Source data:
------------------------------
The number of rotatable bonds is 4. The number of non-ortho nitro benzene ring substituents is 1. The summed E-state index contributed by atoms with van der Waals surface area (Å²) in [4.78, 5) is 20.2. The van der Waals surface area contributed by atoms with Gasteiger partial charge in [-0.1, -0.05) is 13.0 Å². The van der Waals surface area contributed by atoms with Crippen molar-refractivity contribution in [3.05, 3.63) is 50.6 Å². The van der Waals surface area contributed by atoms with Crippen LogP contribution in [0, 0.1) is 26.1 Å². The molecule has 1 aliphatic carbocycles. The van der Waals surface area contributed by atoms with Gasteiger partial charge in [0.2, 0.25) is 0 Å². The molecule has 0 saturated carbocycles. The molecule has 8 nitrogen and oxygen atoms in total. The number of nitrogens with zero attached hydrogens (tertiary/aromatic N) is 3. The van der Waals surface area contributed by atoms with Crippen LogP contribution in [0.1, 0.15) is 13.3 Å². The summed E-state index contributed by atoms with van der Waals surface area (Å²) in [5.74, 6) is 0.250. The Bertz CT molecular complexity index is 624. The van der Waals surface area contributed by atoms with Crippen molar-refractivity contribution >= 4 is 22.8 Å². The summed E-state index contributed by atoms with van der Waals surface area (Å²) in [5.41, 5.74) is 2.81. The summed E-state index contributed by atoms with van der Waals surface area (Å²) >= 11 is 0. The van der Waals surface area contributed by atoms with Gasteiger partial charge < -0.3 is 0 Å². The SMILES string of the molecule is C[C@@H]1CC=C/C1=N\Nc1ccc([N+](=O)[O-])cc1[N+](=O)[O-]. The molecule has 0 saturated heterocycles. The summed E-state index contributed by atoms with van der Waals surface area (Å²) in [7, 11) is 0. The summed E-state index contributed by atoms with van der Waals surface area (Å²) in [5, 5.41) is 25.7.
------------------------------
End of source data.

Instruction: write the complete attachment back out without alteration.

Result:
The number of rotatable bonds is 4. The number of non-ortho nitro benzene ring substituents is 1. The summed E-state index contributed by atoms with van der Waals surface area (Å²) in [4.78, 5) is 20.2. The van der Waals surface area contributed by atoms with Gasteiger partial charge in [-0.1, -0.05) is 13.0 Å². The van der Waals surface area contributed by atoms with Crippen molar-refractivity contribution in [3.05, 3.63) is 50.6 Å². The van der Waals surface area contributed by atoms with Crippen LogP contribution in [0, 0.1) is 26.1 Å². The molecule has 1 aliphatic carbocycles. The van der Waals surface area contributed by atoms with Gasteiger partial charge in [0.2, 0.25) is 0 Å². The molecule has 0 saturated carbocycles. The molecule has 8 nitrogen and oxygen atoms in total. The number of nitrogens with zero attached hydrogens (tertiary/aromatic N) is 3. The van der Waals surface area contributed by atoms with Crippen LogP contribution in [0.1, 0.15) is 13.3 Å². The summed E-state index contributed by atoms with van der Waals surface area (Å²) in [5.74, 6) is 0.250. The Bertz CT molecular complexity index is 624. The van der Waals surface area contributed by atoms with Crippen molar-refractivity contribution >= 4 is 22.8 Å². The summed E-state index contributed by atoms with van der Waals surface area (Å²) in [5.41, 5.74) is 2.81. The summed E-state index contributed by atoms with van der Waals surface area (Å²) >= 11 is 0. The van der Waals surface area contributed by atoms with Gasteiger partial charge < -0.3 is 0 Å². The SMILES string of the molecule is C[C@@H]1CC=C/C1=N\Nc1ccc([N+](=O)[O-])cc1[N+](=O)[O-]. The molecule has 0 saturated heterocycles. The summed E-state index contributed by atoms with van der Waals surface area (Å²) in [7, 11) is 0. The summed E-state index contributed by atoms with van der Waals surface area (Å²) in [5, 5.41) is 25.7.